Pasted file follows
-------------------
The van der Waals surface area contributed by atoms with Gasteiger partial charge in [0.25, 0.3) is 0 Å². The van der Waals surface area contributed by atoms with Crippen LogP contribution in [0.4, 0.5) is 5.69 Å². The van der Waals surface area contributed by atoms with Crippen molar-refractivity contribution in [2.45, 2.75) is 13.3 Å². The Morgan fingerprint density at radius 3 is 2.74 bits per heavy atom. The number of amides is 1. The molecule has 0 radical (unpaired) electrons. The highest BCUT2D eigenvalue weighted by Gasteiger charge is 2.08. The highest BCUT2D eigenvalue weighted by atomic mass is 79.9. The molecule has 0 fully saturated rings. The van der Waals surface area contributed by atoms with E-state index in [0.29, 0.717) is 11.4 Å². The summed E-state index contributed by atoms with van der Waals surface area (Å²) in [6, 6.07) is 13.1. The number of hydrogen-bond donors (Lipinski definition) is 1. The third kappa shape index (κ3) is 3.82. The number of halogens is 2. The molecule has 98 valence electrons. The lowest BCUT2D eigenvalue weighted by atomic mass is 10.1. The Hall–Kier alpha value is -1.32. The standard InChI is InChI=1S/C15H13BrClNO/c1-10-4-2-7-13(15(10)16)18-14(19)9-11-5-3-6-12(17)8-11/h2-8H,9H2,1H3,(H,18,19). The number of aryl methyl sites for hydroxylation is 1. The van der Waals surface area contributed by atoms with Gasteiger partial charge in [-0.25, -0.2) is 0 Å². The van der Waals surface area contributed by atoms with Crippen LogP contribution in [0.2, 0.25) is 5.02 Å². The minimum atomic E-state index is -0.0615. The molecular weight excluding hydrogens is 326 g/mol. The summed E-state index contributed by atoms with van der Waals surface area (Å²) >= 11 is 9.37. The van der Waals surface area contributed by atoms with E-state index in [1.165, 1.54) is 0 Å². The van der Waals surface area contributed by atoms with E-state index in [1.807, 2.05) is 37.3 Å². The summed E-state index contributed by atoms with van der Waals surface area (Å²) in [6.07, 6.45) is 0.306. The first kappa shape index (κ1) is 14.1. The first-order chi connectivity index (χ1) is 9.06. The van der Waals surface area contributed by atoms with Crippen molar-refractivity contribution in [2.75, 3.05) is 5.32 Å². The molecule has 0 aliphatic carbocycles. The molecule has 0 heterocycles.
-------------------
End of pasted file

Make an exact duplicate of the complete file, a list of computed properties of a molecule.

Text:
The van der Waals surface area contributed by atoms with Gasteiger partial charge in [0.25, 0.3) is 0 Å². The van der Waals surface area contributed by atoms with Crippen LogP contribution in [0.4, 0.5) is 5.69 Å². The van der Waals surface area contributed by atoms with Crippen molar-refractivity contribution in [2.45, 2.75) is 13.3 Å². The Morgan fingerprint density at radius 3 is 2.74 bits per heavy atom. The number of amides is 1. The molecule has 0 radical (unpaired) electrons. The highest BCUT2D eigenvalue weighted by Gasteiger charge is 2.08. The highest BCUT2D eigenvalue weighted by atomic mass is 79.9. The molecule has 0 fully saturated rings. The van der Waals surface area contributed by atoms with E-state index in [0.29, 0.717) is 11.4 Å². The summed E-state index contributed by atoms with van der Waals surface area (Å²) in [6, 6.07) is 13.1. The number of hydrogen-bond donors (Lipinski definition) is 1. The third kappa shape index (κ3) is 3.82. The number of halogens is 2. The molecule has 98 valence electrons. The lowest BCUT2D eigenvalue weighted by atomic mass is 10.1. The Hall–Kier alpha value is -1.32. The standard InChI is InChI=1S/C15H13BrClNO/c1-10-4-2-7-13(15(10)16)18-14(19)9-11-5-3-6-12(17)8-11/h2-8H,9H2,1H3,(H,18,19). The number of aryl methyl sites for hydroxylation is 1. The van der Waals surface area contributed by atoms with Gasteiger partial charge in [-0.25, -0.2) is 0 Å². The van der Waals surface area contributed by atoms with Crippen LogP contribution in [0.2, 0.25) is 5.02 Å². The minimum atomic E-state index is -0.0615. The molecular weight excluding hydrogens is 326 g/mol. The summed E-state index contributed by atoms with van der Waals surface area (Å²) >= 11 is 9.37. The van der Waals surface area contributed by atoms with E-state index in [1.165, 1.54) is 0 Å². The van der Waals surface area contributed by atoms with E-state index in [1.807, 2.05) is 37.3 Å². The summed E-state index contributed by atoms with van der Waals surface area (Å²) in [6.07, 6.45) is 0.306. The first kappa shape index (κ1) is 14.1. The first-order chi connectivity index (χ1) is 9.06. The van der Waals surface area contributed by atoms with Crippen molar-refractivity contribution in [2.75, 3.05) is 5.32 Å². The molecule has 0 aliphatic carbocycles. The molecule has 0 heterocycles.